UNLV athletic director Tina Kunzer-Murphy wasn’t surprised by the news she received from the NCAA on Thursday, but she compared it to receiving word of the death of a loved one or the end of a relationship.
“You know it’s coming, but when the call comes, it was still devastating,” she said. “It was devastating because I really thought that we had a chance.”
The “devastating” news was that the NCAA rejected an appeal by UNLV, meaning the Rebels’ football team, coming off its first bowl appearance in 13 years, will not be eligible to participate in the postseason next season, be it in a bowl or the Mountain West title game.
UNLV needed to average an Academic Progress Rate score of at least 930 over the past four years but produced a 925.
In addition to the postseason ban, UNLV also will lose four practice hours per week that instead must be devoted to academics, and can only participate in five days of football-type activities instead of six.
Coach Bobby Hauck informed the team in the afternoon.
“It was kind of like a kick in the groin,” senior offensive left tackle Brett Boyko said. “Everyone was saddened by the news, but the biggest thing that bothers everybody is 96 percent of the guys in the locker room had nothing to do with it. I don’t agree with (the punishment) at all. I think it’s unfair.”
Hauck said many in the 4 percent who didn’t meet their academic obligations needed “between one class and one semester to finish up, and we can’t get them to finish.”
But Hauck, who will be entering his fifth season, took full responsibility, saying every part of the program ultimately “falls at my feet.”
“I’ve got to do better,” said Hauck, adding that he has known since 2011 that a potential problem existed regarding the minimum score. “The thing that bothers me a little bit is by getting an APR penalty, it’s insinuated that we haven’t been working at it, and that would be a falsehood because we have been.”
Kunzer-Murphy acknowledged she has known about the issue since August, but hoped the school would be able to take the appropriate steps so the Rebels wouldn’t lose bowl eligibility.
She also took her case to the NCAA, offering alternative punishments such as scholarship and practice reductions. Kunzer-Murphy also informed the organization of the steps UNLV is taking to prevent falling short of the APR again.
UNLV will spend $250,000 to improve its academic-support system. Some of the steps include creating a committee led by faculty athletic representative Brackley Frayer, instituting two new positions to work with athletes, buying 18 laptop computers, remodeling the study hall near the football offices, and hiring Forward Progress Athletics Consulting, a national company that specializes in the APR.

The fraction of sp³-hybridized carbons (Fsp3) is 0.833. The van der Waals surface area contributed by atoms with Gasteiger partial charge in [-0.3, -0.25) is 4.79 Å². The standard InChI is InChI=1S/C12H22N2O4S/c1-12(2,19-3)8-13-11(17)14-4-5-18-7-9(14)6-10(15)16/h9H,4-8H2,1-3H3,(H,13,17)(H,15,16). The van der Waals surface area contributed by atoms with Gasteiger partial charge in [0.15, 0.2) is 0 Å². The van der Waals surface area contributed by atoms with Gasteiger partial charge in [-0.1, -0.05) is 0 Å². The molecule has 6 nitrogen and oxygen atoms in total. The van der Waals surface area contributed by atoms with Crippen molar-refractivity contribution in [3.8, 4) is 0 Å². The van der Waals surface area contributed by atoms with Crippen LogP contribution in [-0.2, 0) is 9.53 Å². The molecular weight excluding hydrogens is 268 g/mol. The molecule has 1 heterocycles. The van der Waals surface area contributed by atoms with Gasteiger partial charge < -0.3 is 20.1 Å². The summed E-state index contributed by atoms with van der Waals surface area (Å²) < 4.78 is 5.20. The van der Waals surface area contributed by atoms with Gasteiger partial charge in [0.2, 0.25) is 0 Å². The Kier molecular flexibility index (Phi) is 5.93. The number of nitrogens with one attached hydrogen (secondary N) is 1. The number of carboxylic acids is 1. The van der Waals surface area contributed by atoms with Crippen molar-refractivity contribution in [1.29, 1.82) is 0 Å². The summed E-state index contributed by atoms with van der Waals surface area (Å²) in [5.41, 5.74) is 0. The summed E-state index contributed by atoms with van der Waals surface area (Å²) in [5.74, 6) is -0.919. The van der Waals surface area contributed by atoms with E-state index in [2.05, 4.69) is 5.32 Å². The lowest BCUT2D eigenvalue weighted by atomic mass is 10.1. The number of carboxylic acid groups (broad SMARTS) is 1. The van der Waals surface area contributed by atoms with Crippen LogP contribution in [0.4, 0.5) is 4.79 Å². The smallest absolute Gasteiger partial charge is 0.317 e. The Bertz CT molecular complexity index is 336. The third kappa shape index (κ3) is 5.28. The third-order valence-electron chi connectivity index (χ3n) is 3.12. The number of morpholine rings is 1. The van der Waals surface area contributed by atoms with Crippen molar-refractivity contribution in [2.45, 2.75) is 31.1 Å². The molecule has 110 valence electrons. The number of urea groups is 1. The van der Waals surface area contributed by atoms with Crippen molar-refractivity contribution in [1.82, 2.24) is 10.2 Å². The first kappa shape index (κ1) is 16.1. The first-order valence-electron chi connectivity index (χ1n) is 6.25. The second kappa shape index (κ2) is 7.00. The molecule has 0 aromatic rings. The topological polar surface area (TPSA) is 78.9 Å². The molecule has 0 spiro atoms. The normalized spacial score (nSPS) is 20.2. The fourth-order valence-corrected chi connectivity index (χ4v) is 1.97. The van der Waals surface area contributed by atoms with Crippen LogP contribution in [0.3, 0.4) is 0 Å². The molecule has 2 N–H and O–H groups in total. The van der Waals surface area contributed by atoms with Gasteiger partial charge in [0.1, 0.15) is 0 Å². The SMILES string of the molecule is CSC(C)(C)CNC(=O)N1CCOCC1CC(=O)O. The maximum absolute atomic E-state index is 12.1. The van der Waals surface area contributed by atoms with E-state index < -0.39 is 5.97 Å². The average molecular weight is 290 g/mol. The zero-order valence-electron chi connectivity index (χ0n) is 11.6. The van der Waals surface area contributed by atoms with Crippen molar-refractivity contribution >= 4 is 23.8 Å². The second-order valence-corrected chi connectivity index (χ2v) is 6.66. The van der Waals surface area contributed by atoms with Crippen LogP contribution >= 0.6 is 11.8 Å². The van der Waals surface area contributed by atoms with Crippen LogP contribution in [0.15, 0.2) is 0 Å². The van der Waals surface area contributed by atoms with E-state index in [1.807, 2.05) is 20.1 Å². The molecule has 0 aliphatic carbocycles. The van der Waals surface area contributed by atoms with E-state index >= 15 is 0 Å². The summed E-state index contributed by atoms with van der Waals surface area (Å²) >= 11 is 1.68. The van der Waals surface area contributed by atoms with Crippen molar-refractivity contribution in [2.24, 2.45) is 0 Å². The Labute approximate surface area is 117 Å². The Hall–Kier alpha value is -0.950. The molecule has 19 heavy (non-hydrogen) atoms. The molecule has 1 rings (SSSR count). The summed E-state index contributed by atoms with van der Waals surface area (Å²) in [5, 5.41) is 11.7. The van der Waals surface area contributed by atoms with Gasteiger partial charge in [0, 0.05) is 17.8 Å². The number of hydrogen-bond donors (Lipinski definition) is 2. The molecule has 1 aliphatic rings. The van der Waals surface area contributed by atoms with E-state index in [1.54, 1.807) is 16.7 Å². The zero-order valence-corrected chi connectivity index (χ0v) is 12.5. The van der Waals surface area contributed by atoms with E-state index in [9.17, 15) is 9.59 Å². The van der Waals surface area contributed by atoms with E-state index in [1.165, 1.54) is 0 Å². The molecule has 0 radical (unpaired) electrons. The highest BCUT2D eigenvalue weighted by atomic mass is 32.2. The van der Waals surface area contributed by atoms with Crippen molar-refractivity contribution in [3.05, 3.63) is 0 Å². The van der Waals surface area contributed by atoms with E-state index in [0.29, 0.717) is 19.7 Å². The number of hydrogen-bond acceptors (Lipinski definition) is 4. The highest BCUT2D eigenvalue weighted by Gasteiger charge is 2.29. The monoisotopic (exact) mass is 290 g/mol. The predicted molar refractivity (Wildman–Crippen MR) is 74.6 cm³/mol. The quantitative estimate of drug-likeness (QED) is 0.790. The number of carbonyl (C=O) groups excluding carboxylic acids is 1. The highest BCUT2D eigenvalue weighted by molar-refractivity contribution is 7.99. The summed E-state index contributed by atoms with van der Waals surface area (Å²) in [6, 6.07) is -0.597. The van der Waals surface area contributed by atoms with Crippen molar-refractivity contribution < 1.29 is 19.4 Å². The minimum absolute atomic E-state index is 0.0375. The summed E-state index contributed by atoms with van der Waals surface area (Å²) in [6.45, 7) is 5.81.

“The NCAA is what everybody says it’s like,” Kunzer-Murphy said. “It’s unyielding. It’s unbendable. We live within their guidelines, so we’ll accept it and move on.”
UNLV compliance director Eric Toliver said schools faced with low APRs have no recourse in avoiding postseason bans. Fellow Mountain West member San Jose State is not expected to be eligible to play in next season’s men’s basketball conference tournament because of a low score.
The NCAA believed “only a postseason ban was the appropriate response,” Toliver said. “They felt like any of the other things we could’ve submitted were not going to be quote, unquote significant and meaningful enough (compared) to the postseason ban.
“(The NCAA) agreed that the budget cuts that affected our academic side of campus with some of our employees losing their jobs and elimination of dozens of programs, that was outside of the athletic department’s control. … But we could’ve thrown the kitchen sink in, and it wouldn’t have mattered.”
The timing of the announcement is particularly bad for a Rebels program that appeared to be building momentum. UNLV went 7-6 last season and played in the Heart of Dallas Bowl, its first winning season and bowl appearance in 13 years.
Now the Rebels know their final game next season will be at home Nov. 29 against UNR, making that the team’s de facto bowl.
“We as a university and everyone involved accept responsibility for this issue,” UNLV acting President Don Snyder said.
“As a university, we succeed or fail as a team both academically and athletically. Clearly in this instance, we did not succeed, nor did we meet all of our obligations in this regard.
“We understand the consequences, and we’re committed to correcting the situation.”
Contact reporter Mark Anderson at email@example.com or 702-387-2914. Follow him on Twitter @markanderson65.